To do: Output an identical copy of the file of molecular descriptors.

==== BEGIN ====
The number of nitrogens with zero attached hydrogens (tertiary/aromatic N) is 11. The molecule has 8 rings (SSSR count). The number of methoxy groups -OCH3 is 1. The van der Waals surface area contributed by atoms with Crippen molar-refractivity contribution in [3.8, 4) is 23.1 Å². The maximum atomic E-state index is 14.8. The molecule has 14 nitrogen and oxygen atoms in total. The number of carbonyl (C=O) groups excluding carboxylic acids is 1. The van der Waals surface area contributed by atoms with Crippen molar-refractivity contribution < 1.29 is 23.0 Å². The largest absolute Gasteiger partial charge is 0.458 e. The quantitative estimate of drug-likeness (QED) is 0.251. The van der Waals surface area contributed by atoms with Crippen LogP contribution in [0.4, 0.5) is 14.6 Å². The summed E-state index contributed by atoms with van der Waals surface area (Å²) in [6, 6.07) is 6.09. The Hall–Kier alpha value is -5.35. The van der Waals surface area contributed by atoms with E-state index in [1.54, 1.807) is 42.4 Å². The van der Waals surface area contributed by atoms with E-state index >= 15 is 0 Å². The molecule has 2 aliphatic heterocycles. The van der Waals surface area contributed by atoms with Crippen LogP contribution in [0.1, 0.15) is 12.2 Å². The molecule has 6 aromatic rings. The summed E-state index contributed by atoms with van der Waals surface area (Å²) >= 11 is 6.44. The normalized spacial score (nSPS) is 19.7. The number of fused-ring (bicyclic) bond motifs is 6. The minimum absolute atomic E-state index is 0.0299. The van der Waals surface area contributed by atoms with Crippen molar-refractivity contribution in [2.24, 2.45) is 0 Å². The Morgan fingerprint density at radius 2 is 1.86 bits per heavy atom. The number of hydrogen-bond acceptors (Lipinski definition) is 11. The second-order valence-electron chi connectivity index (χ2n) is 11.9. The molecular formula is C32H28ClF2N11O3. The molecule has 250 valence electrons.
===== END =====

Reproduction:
The number of nitrogens with zero attached hydrogens (tertiary/aromatic N) is 11. The molecule has 8 rings (SSSR count). The number of methoxy groups -OCH3 is 1. The van der Waals surface area contributed by atoms with Crippen molar-refractivity contribution in [3.8, 4) is 23.1 Å². The maximum atomic E-state index is 14.8. The molecule has 14 nitrogen and oxygen atoms in total. The number of carbonyl (C=O) groups excluding carboxylic acids is 1. The van der Waals surface area contributed by atoms with Crippen molar-refractivity contribution < 1.29 is 23.0 Å². The largest absolute Gasteiger partial charge is 0.458 e. The quantitative estimate of drug-likeness (QED) is 0.251. The van der Waals surface area contributed by atoms with Crippen LogP contribution in [0.4, 0.5) is 14.6 Å². The summed E-state index contributed by atoms with van der Waals surface area (Å²) in [6, 6.07) is 6.09. The Hall–Kier alpha value is -5.35. The van der Waals surface area contributed by atoms with E-state index in [1.54, 1.807) is 42.4 Å². The van der Waals surface area contributed by atoms with E-state index >= 15 is 0 Å². The molecule has 2 aliphatic heterocycles. The van der Waals surface area contributed by atoms with Crippen LogP contribution in [0.1, 0.15) is 12.2 Å². The molecule has 6 aromatic rings. The summed E-state index contributed by atoms with van der Waals surface area (Å²) >= 11 is 6.44. The normalized spacial score (nSPS) is 19.7. The number of fused-ring (bicyclic) bond motifs is 6. The minimum absolute atomic E-state index is 0.0299. The van der Waals surface area contributed by atoms with Crippen molar-refractivity contribution in [2.24, 2.45) is 0 Å². The Morgan fingerprint density at radius 2 is 1.86 bits per heavy atom. The number of hydrogen-bond acceptors (Lipinski definition) is 11. The second-order valence-electron chi connectivity index (χ2n) is 11.9. The molecular formula is C32H28ClF2N11O3. The molecule has 250 valence electrons.